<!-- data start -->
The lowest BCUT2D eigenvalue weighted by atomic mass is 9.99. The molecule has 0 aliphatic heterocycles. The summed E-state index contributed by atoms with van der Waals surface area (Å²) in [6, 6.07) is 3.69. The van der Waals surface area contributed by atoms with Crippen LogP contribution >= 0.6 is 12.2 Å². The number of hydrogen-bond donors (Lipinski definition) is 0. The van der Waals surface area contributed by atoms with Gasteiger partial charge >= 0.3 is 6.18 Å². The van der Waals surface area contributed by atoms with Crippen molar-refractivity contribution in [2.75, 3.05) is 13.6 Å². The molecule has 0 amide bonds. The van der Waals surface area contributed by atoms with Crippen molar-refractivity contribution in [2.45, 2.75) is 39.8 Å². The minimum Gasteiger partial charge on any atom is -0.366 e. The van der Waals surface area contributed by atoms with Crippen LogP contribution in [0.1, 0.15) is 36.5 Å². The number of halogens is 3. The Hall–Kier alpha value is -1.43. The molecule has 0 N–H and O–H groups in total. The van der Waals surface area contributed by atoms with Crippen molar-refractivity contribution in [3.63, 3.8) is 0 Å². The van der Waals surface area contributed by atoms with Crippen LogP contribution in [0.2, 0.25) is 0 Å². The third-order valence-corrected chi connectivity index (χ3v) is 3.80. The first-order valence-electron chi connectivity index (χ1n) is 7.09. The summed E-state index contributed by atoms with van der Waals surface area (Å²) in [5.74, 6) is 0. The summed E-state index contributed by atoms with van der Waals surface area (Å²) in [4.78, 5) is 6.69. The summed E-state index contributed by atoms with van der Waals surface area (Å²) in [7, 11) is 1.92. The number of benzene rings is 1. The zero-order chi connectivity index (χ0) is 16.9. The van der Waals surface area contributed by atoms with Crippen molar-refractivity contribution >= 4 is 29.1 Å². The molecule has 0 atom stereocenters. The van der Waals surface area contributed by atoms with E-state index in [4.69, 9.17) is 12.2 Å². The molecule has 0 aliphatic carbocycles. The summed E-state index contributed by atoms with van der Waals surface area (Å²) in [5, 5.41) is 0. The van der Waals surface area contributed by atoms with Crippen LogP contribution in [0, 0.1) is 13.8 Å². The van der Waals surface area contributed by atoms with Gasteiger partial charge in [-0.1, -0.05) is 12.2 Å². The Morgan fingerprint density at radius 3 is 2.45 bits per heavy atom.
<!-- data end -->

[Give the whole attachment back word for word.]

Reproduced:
The lowest BCUT2D eigenvalue weighted by atomic mass is 9.99. The molecule has 0 aliphatic heterocycles. The summed E-state index contributed by atoms with van der Waals surface area (Å²) in [6, 6.07) is 3.69. The van der Waals surface area contributed by atoms with Crippen LogP contribution >= 0.6 is 12.2 Å². The number of hydrogen-bond donors (Lipinski definition) is 0. The van der Waals surface area contributed by atoms with Gasteiger partial charge >= 0.3 is 6.18 Å². The van der Waals surface area contributed by atoms with Crippen molar-refractivity contribution in [2.75, 3.05) is 13.6 Å². The molecule has 0 amide bonds. The van der Waals surface area contributed by atoms with Crippen molar-refractivity contribution in [2.45, 2.75) is 39.8 Å². The minimum Gasteiger partial charge on any atom is -0.366 e. The van der Waals surface area contributed by atoms with Crippen LogP contribution in [0.1, 0.15) is 36.5 Å². The number of halogens is 3. The Hall–Kier alpha value is -1.43. The molecule has 0 N–H and O–H groups in total. The van der Waals surface area contributed by atoms with Crippen molar-refractivity contribution in [3.63, 3.8) is 0 Å². The van der Waals surface area contributed by atoms with Crippen LogP contribution in [0.2, 0.25) is 0 Å². The third-order valence-corrected chi connectivity index (χ3v) is 3.80. The first-order valence-electron chi connectivity index (χ1n) is 7.09. The summed E-state index contributed by atoms with van der Waals surface area (Å²) in [5.74, 6) is 0. The summed E-state index contributed by atoms with van der Waals surface area (Å²) in [4.78, 5) is 6.69. The summed E-state index contributed by atoms with van der Waals surface area (Å²) in [7, 11) is 1.92. The number of benzene rings is 1. The zero-order chi connectivity index (χ0) is 16.9. The van der Waals surface area contributed by atoms with Crippen molar-refractivity contribution >= 4 is 29.1 Å². The molecule has 0 atom stereocenters. The van der Waals surface area contributed by atoms with E-state index in [4.69, 9.17) is 12.2 Å². The molecule has 0 aliphatic carbocycles. The summed E-state index contributed by atoms with van der Waals surface area (Å²) in [5, 5.41) is 0. The van der Waals surface area contributed by atoms with Crippen LogP contribution in [0, 0.1) is 13.8 Å². The van der Waals surface area contributed by atoms with Gasteiger partial charge in [-0.1, -0.05) is 12.2 Å². The Morgan fingerprint density at radius 3 is 2.45 bits per heavy atom.